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Negotiating with Terrorists

Note: I suppose that for those who struggle with self-discipline, this morning's post will provide a measure of empathy. For those who are masters of self-discipline, my comments will likely seem alien in nature and sad/entertaining/baffling.

Additional note: I don't suffer from tragic self-esteem *all* the time, I don't *really* hate myself (I just say hurtful things when I am mad), and yes I really do have these kinds of silent conversations with myself.

 Actual internal dialogue that took place this morning at 6am in my head between "Good Me" and "Bad Me":

(alarm rings)
GM: Time to get up! Time to go running! Time to tackle the day!
BM: It's cold. Going back to bed.
GM: NO! We are going running. Let's go. (gets out of bed and turns off alarm)
BM: It's cold. I don't want to go. And I'm tired.
GM: I'm tired, yes, but we need to get up and get going.
BM: Why don't we just sleep in till 6:30am and then go running then? We will go to work a lil later, but that's ok.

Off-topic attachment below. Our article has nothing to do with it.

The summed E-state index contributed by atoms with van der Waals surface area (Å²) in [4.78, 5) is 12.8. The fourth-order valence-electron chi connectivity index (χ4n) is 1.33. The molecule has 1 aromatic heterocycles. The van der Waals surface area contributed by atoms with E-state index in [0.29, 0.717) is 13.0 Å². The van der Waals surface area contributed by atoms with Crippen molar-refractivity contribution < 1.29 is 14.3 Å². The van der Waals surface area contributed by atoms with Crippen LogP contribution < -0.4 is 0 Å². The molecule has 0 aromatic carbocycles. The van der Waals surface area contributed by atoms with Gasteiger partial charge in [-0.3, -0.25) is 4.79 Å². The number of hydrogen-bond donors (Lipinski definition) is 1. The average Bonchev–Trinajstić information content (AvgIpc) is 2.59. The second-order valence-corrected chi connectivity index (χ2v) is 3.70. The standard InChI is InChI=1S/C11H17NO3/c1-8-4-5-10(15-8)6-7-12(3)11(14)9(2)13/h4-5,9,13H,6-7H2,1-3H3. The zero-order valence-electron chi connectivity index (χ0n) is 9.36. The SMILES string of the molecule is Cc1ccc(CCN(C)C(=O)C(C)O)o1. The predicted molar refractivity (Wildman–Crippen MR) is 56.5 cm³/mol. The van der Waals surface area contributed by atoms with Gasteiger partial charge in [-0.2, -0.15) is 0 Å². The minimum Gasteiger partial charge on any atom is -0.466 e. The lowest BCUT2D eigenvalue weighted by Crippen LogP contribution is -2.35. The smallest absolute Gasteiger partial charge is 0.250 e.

GM: Hmm. We really should go NOW.
BM: Come on! You kept us up till 10:30pm last night studying and you KNOW we need 8 hours of sleep to function. This is really all your fault. We need to go back to bed until 6:30am so we have 8 hours. We can discuss running then. (sets alarm down and goes back to bed to lie down)
(alarm rings at 6:30pm)
GM: OK! OK! NOW we go. (jumps out of bed)
BM: Still tired. Not feeling it.
GM: We don't just do what we feel like, we do what needs to be done. This is for OUR health. We love the way we feel after we run. So awake and energized.
BM: It's still cold out there. Maybe we could run this afternoon.
GM: No, we have other things to do after work. We don't want to let down Jonathan either- he is going to ask about our run. Let's GO!You don't want to be unhealthy do you? Don't you want to be healthy and pretty and fit?
BM: Don't want to go! (I stand, paused by the side of the bed, while they continue to fight it out for 5 more minutes).
GM: Ok, remember what Cleve (former mgr) told us once: just go through the motions and you'll start to feel it. So we are putting our running clothes on and then we will discuss further.
BM: *grumble grumble*
GM: (gets running clothes on) OK, time to go. (heads down the stairs)
BM: WAIT! We don't have our running inserts in our shoes b/c YOU forgot them at work on Friday. You know if we run without them we could injure ourselves and set back our progress entirely. We really shouldn't go. It would be a bad health decision! (smug)
GM: I really want to go. But you make a good point. Hmmm. Maybe we should try going and if we have any pain, admit defeat and come home.
BM: Better just not go to.
GM: I knew it! You are a pathetic loser just trying to get out of running again.